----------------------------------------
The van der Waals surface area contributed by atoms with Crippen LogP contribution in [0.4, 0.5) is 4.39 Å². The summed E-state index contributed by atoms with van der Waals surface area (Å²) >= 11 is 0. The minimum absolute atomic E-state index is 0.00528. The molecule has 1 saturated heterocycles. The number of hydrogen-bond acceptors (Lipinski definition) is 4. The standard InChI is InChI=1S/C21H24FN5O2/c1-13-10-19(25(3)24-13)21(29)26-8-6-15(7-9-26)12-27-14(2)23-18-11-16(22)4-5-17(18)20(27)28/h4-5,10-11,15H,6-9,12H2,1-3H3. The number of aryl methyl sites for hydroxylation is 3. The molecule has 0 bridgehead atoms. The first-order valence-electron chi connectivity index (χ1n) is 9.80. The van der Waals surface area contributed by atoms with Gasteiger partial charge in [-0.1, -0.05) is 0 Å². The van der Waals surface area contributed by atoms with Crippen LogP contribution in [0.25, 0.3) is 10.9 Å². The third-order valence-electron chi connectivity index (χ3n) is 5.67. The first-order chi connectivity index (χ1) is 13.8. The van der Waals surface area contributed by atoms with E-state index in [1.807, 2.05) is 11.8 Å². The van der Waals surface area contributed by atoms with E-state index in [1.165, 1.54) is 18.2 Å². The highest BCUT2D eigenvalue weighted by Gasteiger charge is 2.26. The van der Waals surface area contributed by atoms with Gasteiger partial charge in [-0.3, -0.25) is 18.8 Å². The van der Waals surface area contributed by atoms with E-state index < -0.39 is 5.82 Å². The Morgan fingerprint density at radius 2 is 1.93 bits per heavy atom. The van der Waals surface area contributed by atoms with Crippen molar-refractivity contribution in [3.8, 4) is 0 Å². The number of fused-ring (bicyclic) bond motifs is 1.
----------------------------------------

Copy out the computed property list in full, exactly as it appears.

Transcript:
The van der Waals surface area contributed by atoms with Crippen LogP contribution in [0.4, 0.5) is 4.39 Å². The summed E-state index contributed by atoms with van der Waals surface area (Å²) >= 11 is 0. The minimum absolute atomic E-state index is 0.00528. The molecule has 1 saturated heterocycles. The number of hydrogen-bond acceptors (Lipinski definition) is 4. The standard InChI is InChI=1S/C21H24FN5O2/c1-13-10-19(25(3)24-13)21(29)26-8-6-15(7-9-26)12-27-14(2)23-18-11-16(22)4-5-17(18)20(27)28/h4-5,10-11,15H,6-9,12H2,1-3H3. The number of aryl methyl sites for hydroxylation is 3. The molecule has 0 bridgehead atoms. The first-order valence-electron chi connectivity index (χ1n) is 9.80. The van der Waals surface area contributed by atoms with Gasteiger partial charge in [-0.1, -0.05) is 0 Å². The van der Waals surface area contributed by atoms with Crippen LogP contribution in [0.25, 0.3) is 10.9 Å². The third-order valence-electron chi connectivity index (χ3n) is 5.67. The first-order chi connectivity index (χ1) is 13.8. The van der Waals surface area contributed by atoms with E-state index in [1.807, 2.05) is 11.8 Å². The van der Waals surface area contributed by atoms with E-state index in [1.165, 1.54) is 18.2 Å². The highest BCUT2D eigenvalue weighted by Gasteiger charge is 2.26. The van der Waals surface area contributed by atoms with Gasteiger partial charge in [-0.3, -0.25) is 18.8 Å². The van der Waals surface area contributed by atoms with E-state index < -0.39 is 5.82 Å². The Morgan fingerprint density at radius 2 is 1.93 bits per heavy atom. The van der Waals surface area contributed by atoms with Crippen molar-refractivity contribution in [3.8, 4) is 0 Å². The number of fused-ring (bicyclic) bond motifs is 1.